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GGP March 2014

Case Study Amazing glazing is far from elementary Conservatory Plus discovers the secrets of the striking glazing project that stole the show in a recent episode of TV’s Sherlock. While many of the 8.8m viewers of a recent episode of Sherlock will have been enthralled by the encounter between arch villain Charles Magnussen and Sherlock Holmes at the villain’s impressively glazed lair, it would seem that the £30m Swinhay House, masquerading as 'Appledore' in the last instalment has generated almost as much interest. It is unlikely that when the property’s owner, 58 March 2014 engineer Sir David McMurty, sat down with his architect, Roberts Limbrick, to plan the build, featuring a fully enclosed and glazed ‘Winter Garden’ conservatory, he expected to see helicopters landing on his lawn, with the occupants aiming assault rifles at Sherlock actors Benedict Cumberbatch, Martin Freeman and Lars Mikkelsen. The conservatory does in fact house a 'winter garden' and reportedly uses a combination of both ‘natural and hi-tech mechanical solutions’ to combat problems surrounding solar gain and insulation. Akin to a rugby ball profile, curving in both planes, the winter garden has no internal columns, despite being the length of a five-a-side football pitch. At its highest the conservatory reaches to 9.7m, providing an atrium space for three storeys of the main house at one end, giving stunning views of the interior garden space. The glass facade includes triple glazed Swinhay House, masqueraded as 'Appledore' in a recent episode of ‘Sherlock’ The house itself was constructed under temporarily relaxed planning and building regulations on the proviso that the build was of ‘significant architectural interest’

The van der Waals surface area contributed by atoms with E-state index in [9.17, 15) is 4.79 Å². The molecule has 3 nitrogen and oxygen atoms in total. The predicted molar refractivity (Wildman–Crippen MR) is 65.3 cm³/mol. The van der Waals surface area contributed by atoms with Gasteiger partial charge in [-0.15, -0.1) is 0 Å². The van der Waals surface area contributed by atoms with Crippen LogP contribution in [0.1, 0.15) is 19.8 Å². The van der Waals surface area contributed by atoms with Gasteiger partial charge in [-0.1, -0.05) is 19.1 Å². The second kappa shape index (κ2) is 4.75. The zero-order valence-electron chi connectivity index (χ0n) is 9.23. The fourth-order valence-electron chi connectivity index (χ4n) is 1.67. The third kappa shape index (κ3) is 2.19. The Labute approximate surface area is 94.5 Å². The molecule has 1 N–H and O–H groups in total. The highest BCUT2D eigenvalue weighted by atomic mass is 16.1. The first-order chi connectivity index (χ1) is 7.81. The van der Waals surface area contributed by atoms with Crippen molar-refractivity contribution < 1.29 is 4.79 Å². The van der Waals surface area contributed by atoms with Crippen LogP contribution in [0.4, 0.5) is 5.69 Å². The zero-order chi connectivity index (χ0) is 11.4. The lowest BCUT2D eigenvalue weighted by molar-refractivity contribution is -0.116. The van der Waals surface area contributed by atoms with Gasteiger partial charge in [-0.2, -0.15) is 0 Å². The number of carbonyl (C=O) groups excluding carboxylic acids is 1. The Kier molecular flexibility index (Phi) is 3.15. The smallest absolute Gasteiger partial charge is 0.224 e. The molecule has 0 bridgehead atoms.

GGP March 2014
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